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Norton Anti-Virus


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#1 YaB

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Posted 03 March 2006 - 06:36 PM

I work at a Real estate place as IT and for the past couple months we have found viruses infecting our agent's computers (by MRTG). Long story short, most agents have Norton Anti-Virus protection, but the program didn't pick anything up until I ran Mcafee's Stinger which found 29 viruses on one of the agents computers.

Another agent, had the same program and found at least 10 different viruses on the computer (all the other computers weren't infected because they had Avast. Most agents are telling us that they have been updating their Norton Anti-Virus (we're not for sure if they did or not...).

Any opinions of Norton Anti-Virus? Personally, I like to use Avast, but is Norton Anti-Virus even worth it? :wtf:

#2 teacup61

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Posted 03 March 2006 - 06:48 PM

I went through the same thing with Norton. I now use Avast!, and along with a few other protection programs (all free), I've been problem free for a long time. So, no I don't think Norton is worth it. It's also a resource hog. Go with your instincts. :D
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#3 YaB

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Posted 03 March 2006 - 08:00 PM

Thanks for your comment teacup! Norton has just been buggin me for quite sometime and I wanted to see if there were other people that share the same concern as I do.

#4 tsitraveler

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Posted 13 March 2006 - 10:59 AM

A bit late, but here goes.

My brother is a network tech. His bread and butter are small businesses and SOHOs. He also cleans a lot of infections from personal-use home machines.

Norton is a major source of revenue for him. The performance hit on a system is pretty large, and on top of it, Norton gets corrupted by malware pretty regularly. Due to the way Norton integrates into the OS, any malware that gets past it can use it to further compromise data, data integrity, system operations, etc.

He walked me through a clean-up (over the phone) of a friend's corrupted XP system, and at the end, I installed Nod32 by Eset.

No, Norton isn't worth it. Neither is Symantec corporate edition.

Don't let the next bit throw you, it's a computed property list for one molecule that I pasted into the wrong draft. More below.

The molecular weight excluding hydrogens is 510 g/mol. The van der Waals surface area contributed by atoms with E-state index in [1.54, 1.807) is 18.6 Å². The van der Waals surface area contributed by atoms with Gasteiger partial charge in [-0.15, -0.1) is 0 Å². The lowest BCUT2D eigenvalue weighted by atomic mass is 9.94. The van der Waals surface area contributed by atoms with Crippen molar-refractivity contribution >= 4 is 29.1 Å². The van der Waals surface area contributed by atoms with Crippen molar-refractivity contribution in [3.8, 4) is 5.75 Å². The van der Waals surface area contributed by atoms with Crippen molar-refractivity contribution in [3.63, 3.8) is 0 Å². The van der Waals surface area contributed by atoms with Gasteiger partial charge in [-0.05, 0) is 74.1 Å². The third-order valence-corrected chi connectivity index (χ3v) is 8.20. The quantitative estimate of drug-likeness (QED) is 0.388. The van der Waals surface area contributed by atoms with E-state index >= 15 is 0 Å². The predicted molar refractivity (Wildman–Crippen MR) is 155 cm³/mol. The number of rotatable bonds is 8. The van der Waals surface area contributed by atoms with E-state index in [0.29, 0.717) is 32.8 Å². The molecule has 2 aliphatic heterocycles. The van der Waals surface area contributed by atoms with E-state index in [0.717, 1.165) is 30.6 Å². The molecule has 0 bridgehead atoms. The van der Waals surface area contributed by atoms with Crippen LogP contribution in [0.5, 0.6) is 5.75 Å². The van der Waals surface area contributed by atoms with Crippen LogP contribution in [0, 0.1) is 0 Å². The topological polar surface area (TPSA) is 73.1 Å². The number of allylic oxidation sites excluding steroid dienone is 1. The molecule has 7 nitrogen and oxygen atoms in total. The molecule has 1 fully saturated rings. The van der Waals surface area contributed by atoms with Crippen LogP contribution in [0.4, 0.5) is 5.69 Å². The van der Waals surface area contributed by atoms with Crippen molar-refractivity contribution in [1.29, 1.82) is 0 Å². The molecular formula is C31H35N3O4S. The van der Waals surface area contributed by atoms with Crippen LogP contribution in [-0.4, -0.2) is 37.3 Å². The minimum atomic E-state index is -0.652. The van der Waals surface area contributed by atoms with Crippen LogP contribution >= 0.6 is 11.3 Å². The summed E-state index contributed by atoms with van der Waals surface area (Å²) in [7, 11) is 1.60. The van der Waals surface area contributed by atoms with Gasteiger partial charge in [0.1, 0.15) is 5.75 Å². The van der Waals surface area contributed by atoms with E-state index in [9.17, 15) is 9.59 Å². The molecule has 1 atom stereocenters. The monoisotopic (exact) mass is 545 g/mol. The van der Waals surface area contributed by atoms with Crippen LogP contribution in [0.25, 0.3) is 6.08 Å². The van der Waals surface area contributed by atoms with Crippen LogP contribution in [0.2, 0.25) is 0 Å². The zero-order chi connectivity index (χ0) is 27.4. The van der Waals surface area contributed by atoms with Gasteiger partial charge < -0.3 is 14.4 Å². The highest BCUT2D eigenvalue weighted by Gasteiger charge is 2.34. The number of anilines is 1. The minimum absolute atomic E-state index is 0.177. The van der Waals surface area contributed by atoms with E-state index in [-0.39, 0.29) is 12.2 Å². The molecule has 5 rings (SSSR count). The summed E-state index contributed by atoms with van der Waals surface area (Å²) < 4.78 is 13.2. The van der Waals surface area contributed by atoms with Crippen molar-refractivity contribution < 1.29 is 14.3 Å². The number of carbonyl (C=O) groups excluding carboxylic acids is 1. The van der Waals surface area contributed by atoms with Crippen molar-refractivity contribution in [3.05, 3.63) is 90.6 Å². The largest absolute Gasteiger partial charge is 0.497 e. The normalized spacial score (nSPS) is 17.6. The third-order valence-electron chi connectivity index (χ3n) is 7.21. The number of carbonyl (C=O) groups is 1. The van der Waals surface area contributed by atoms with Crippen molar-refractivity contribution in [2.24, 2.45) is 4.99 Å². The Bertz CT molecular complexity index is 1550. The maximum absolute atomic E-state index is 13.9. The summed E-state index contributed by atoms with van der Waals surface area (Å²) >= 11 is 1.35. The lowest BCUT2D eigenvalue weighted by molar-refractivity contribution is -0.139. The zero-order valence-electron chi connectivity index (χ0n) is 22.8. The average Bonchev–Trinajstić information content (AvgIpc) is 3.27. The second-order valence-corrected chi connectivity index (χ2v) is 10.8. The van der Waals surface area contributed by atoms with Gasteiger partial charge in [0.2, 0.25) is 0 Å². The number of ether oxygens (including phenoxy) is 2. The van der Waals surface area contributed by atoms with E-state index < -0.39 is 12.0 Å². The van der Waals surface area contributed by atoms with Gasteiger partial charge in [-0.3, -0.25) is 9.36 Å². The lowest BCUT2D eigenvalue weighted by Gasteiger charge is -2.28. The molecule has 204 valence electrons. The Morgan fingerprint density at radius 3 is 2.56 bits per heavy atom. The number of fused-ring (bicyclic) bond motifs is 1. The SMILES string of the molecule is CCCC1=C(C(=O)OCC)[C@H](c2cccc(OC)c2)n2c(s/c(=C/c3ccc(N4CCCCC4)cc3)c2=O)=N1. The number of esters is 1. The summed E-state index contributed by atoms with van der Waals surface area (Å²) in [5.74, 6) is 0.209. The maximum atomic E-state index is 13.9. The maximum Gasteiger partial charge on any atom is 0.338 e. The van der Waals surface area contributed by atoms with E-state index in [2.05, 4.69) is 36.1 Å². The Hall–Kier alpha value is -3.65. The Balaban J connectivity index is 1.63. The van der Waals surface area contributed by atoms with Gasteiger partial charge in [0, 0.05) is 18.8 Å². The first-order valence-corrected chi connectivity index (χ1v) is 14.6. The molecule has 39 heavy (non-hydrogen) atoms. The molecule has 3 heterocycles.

Nod32 by Eset has years of perfect in-the-wild test results. Its heuristic scanning engine is mature, fast, doesn't hog resources. It also catches viruses and trojans that haven't been seen before.

Remember the recent WMF exploit? Nod32 users were completely protected from it - without a signature update.

As for Rootkit protection, I use ProcessGuard.

HTH

Edited by tsitraveler, 13 March 2006 - 11:02 AM.


#5 ValJP

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Posted 13 March 2006 - 11:06 AM

I used to buy into the whole Norton idea.

I had seen lots of systems run horribly slow/poorly with mcaffe.
After 2004~ version of Norton, Norton began to sort of act like Mcaffe.... becoming really slow and bulky.
I can't personally recommend it to anyone anymore. I haven't tried Avast or Nod32... but I run AVG without issue so far.
Norton is starting to require as much processing power and RAM as XP itself.... hence my distaste for it.

Norton and mcaffe are still ok virus scanners... but for me they are too bulky, take too long to install/integrate.... take over too much of the computer.. similar to AOL.... and generally do a poor job.

Norton becoming AOL?..... who would have thought.

#6 Blink

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Posted 13 March 2006 - 05:08 PM

Norten is loosing it'stouch our days. It used to be the biggest but now people are finding it is bad because of it's over-protectivness.

There are alot of anti-virus's out there and alot of freeware you can download from the conveniance at home, that does the same job as norten which costs alot.

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#7 YaB

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Posted 19 March 2006 - 12:56 AM

A bit late, but here goes.

My brother is a network tech. His bread and butter are small businesses and SOHOs. He also cleans a lot of infections from personal-use home machines.

Norton is a major source of revenue for him. The performance hit on a system is pretty large, and on top of it, Norton gets corrupted by malware pretty regularly. Due to the way Norton integrates into the OS, any malware that gets past it can use it to further compromise data, data integrity, system operations, etc.

He walked me through a clean-up (over the phone) of a friend's corrupted XP system, and at the end, I installed Nod32 by Eset.

No, Norton isn't worth it. Neither is Symantec corporate edition.

Nod32 by Eset has years of perfect in-the-wild test results. Its heuristic scanning engine is mature, fast, doesn't hog resources. It also catches viruses and trojans that haven't been seen before.

Remember the recent WMF exploit? Nod32 users were completely protected from it - without a signature update.

As for Rootkit protection, I use ProcessGuard.

HTH



Thanks for the comment, I downloaded Process Guard, do you have the full version of Process Guard?

#8 tsitraveler

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Posted 19 March 2006 - 09:45 PM

Registered multi-machine license, yes.




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